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Title January 26 protest

Protesters on January 26 this year. Picture: Stef Ball.

'Survival Day' donations boost reveals the upside of controversy

By Matthew Schulz, journalist, Our Community


THE TAKEAWAY: Amid growing calls to change the date of Australia Day and the move to increase recognition of the country’s first peoples, some Indigenous organisations are seeing a spike in financial support spurred on by campaigns, social media and influencers.


There's nothing new about organisations tying their causes to particular dates and events, so how can (and should) your organisation turn topical events into opportunities, or convert fury into financial support?

That's a tricky question without a simple answer. There is the potential for things to backfire for unwary organisations that attempt to profit from areas that aren't part of their mission. But if you start with the right intentions, strong support, and a clear line of sight to your organisation’s overall aims, you shouldn’t shy away from engaging with the hot issues of the day.


Influencers can make all the difference

Figures from the Our Community fundraising platform GiveNow show women's support agency Djirra was among Indigenous groups to enjoy a sharp spike in support on January 26.

More than 1000 extra donors chipped in that day via Djirra’s GiveNow campaign page, compared to the same day last year.

Funders were spurred on by long-time supporter Clementine Ford’s powerful call to action to her 209,000 followers on Facebook.

Feminist campaigner Ms Ford told her followers that while posts and shares tagged #abolishthedate were important on the day, donating to Djirra’s GiveNow campaign would have a bigger impact.

Clementine Ford

Clementine Ford. Picture: Facebook

Annie Carter

Annie Carter from Eve Studios. Picture: Supplied

"Organisations like Djirra need community donations to survive. Words are great, but they are only part of a bigger picture. This page has almost 200,000 followers. If even half that number donated just $5 each, that would make an incredible difference to Djirra's work and the Aboriginal communities they support who continue to suffer the harmful legacy of invasion and colonisation."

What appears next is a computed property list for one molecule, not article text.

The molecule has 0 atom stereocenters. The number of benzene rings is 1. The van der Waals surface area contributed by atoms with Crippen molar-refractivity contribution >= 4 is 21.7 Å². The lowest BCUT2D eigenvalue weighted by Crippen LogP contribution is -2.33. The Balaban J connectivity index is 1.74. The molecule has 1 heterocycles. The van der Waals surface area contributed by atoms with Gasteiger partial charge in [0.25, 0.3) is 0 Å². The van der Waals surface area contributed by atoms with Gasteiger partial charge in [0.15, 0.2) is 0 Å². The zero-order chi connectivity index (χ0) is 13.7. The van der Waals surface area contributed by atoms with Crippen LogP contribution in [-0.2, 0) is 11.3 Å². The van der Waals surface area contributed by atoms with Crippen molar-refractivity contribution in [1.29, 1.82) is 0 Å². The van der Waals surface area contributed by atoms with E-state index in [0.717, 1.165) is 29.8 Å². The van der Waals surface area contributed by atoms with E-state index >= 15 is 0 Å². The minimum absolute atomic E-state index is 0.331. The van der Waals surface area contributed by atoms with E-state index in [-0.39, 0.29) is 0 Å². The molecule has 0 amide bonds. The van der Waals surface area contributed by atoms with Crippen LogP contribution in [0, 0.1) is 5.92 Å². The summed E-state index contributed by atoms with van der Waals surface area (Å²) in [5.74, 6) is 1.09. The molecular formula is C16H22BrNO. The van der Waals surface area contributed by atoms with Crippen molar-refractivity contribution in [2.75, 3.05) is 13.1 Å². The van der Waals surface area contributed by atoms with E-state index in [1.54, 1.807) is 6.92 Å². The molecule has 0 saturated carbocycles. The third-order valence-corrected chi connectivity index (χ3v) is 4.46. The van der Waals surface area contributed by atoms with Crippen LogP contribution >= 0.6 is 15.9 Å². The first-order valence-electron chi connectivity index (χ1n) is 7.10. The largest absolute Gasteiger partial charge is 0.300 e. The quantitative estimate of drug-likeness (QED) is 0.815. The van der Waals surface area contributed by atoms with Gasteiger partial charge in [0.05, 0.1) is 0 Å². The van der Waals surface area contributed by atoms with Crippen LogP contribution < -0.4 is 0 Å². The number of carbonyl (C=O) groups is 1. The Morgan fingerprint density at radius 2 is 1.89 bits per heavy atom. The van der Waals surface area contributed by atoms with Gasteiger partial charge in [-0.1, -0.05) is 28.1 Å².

The Melbourne-based yoga and fitness outfit Eve Studio separately acknowledged Survival Day and directed funds to Djirra.

Its campaign paid respect to the Wurundjeri people, and the business diverted its income for the day to Djirra. Several team members also donated their pay. The fundraiser raised just under $4,300.

Eve Studio founder Annie Carter said the Survival Day fundraiser reflected her view that celebrating Australia Day was wrong.

"Personally, I have moved away from celebrating Australia Day for the last several years.

"The more I understand about what this date means for Aboriginal and Torres Strait Islander people, the more wildly inappropriate it seems to see this as a day of celebration. It felt like the natural next step to bring this shift into my business."

Donating to Djirra was a way of "paying respect in a practical way to our First Nations people", while also in line with Eve Studio’s role as a "space for women".

Djirra

Indigenous support organisation Djirra saw a spike in support on January 26.

"It makes sense for us to support an organisation that assists women [and] we have been supporting Djirra since April 2019, when we first started 'paying the rent'."

"Djirra seemed like a great fit for us."


Landmark days can help tell your story

Djirra's acting CEO, Antoinette Gentile, said while the 26 January fundraising campaigns weren't initiated by her organisation, Djirra welcomed the fact that more people were considering the divisive day from the point of view of Indigenous people.

"We’re happy to see more stories on social media that … capture people's attention on significant days such as Survival Day. We know there's a lot of debate about changing the day, and it's reassuring to see more supporters who empathise about what the day means to Indigenous groups," Ms Gentile said.


Ten ways to tap into topical events


THE TAKEAWAY: If it fits with your mission and you do it right, there is no reason why your organisation shouldn't engage with a divisive issue to build support and donations. Here are 10 principles to help guide you in this and any other fundraising campaign, to maximise your chances of success and good publicity, and even to help your campaign go viral:


1. Be ready to react

2. Make sure it's easy to donate

3. Say thank you

4. Embrace existing audience behaviour

5. Make it easy to join in

6. Encourage sharing

7. Don't try (too hard) to go viral

8. Go mobile

9. Brace for a windfall (you hope)

10. Throw caution to the wind.


More tips on going viral: www.fundingcentre.com.au/help/viral-fundraising


MORE INFORMATION

You'll find a stack more guidance on the Funding Centre website to help you build your profile and increase your fundraising nous, including: